As you proceed, you'll be expected to handle more sophisticated new proofs, with larger amounts of creative thinking involved, and a deeper toolkit of tricks/techniques from which to draw on.

I also wonder, What should math student do with proofs? [...] just keeping the idea of the proof and reconstruct the details herself when needed?

Yes, and not just a mathematics student. In my opinion, to learn mathematics properly we must not only make sure we fully understand the proofs of the theorems covered, but also ensure that we can reconstruct it on our own, and not from memory!

To be concrete, in the last few weeks, I was studying Boolean algebra, ordinals and Godel first incompleteness theorem, Is it natural that I forget most of the proofs after sometime only keeping the main ideas and the main results from those topics?

It is natural, and in fact I would say it is a good thing if you pinpoint the core bits. For example, I would say that the core behind all the basic facts about ordinals are:

1. We can perform transfinite induction/recursion along any well-ordering.

2. Any two well-orderings are comparable by embedding, and embedding implies isomorphism to an initial segment (or the whole thing), and any set of well-orderings have a minimal element under embedding.

3. Given any set $$S$$, the well-orderings on subsets of $$S$$ modulo isomorphism forms a well-ordering $$W$$ into which $$S$$ injects, and hence $$S$$ is well-orderable. This is the crucial theorem that enables transfinite iteration through any set. Choosing the minimum initial segment of $$W$$ that bijects with $$S$$ permits iterations relying on the 'number of steps' so far always being 'less than' (no surjection onto) the 'total number of steps'.

4. In ZFC, we can construct a canonical representative for any well-ordering $$(W,<)$$ by transfinite recursion along $$(W,<)$$, namely by $$f(x) := \{ f(y) : y∈W ∧ y for every $$x∈W$$, and then $$ord(W,<) := \{ f(x) : x∈W \}$$. Note that both the transfinite recursion and the final step need the replacement schema. These canonical representatives are also called von Neumann ordinals, and we can define cardinals as ordinals that do not biject to any smaller ordinal.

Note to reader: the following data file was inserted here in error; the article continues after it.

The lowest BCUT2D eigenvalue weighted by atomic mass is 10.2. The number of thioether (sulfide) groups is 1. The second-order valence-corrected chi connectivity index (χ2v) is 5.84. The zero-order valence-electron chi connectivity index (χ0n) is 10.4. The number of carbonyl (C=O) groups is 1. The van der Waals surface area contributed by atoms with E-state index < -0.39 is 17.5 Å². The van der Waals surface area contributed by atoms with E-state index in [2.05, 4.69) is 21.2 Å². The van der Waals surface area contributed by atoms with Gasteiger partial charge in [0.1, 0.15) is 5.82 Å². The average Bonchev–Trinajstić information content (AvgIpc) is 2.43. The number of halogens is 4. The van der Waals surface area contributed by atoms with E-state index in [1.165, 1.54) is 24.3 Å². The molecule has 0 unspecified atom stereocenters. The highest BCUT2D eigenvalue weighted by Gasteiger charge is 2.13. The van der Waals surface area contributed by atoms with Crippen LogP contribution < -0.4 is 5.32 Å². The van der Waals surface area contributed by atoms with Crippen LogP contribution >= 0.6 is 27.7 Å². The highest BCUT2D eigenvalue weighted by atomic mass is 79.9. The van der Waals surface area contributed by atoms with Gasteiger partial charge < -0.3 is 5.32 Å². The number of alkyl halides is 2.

Similarly for the first incompleteness theorem:

1. Godel's version requires ω-consistency and the β-lemma for encoding into PA, and translating the Y combinator into PA yields the fixed-point lemma, which can be applied to $$( A ↦ ¬⬜A )$$ to give the incompleteness theorem. Along the way you can check that the Godel sentence is (equivalent to) a $$Σ_1$$-sentence because $$⬜A$$ is a $$Π_1$$-sentence.

2. Rosser's version requires only consistency and can be obtained either by using "has a proof and no shorter proof of its negation" in place of "provable".

3. Arithmetic with addition and multiplication is in fact a red herring to the incompleteness theorem, and any computable system that can do basic reasoning about finite binary strings is already essentially incomplete. With ω-consistency we can reduce to the halting problem. With mere consistency we can reduce to a weaker problem which I call zero-guessing here. You can see that all I need to remember to recover the full proof of the generalized incompleteness theorem is the zero-guessing problem, as all the rest is quite easy to figure out.

4. Reasoning about provability within a theory that interprets arithmetic is cleanly represented in provability logic as the Hilbert-Bernays' provability conditions plus the modal fixed-point theorem. This representation makes it easier to grasp, and also makes it easy to figure out how to prove Lob's theorems (both internal and external forms) by simply 'translating' Curry's paradox, namely applying the modal fixed-point theorem to obtain $$B ⇔ (⬜B ⇒ A)$$ and then working from there.

Basically, since I know I can obtain all the basic facts from these core ideas, there is not much I need to keep around in my head for that purpose. Of course, the more we learn, the more core ideas we need to remember, but it should be much less than the amount we can reconstruct from them.

The hard part is in identifying these core ideas, since many textbooks do not do so. Sometimes, a textbook may also choose a longer route because it yields stronger results, but it may be better to understand the key mathematical structures before going deeper. For instance, arithmetization of syntax (via Godel's β-lemma) is essentially needed only to establish that PA can do basic reasoning about finite strings, so in my opinion it is not necessary to understand that at all if we simply want to understand the incompleteness phenomenon. Yet we should know it and isolate its relevance in the manner I just did.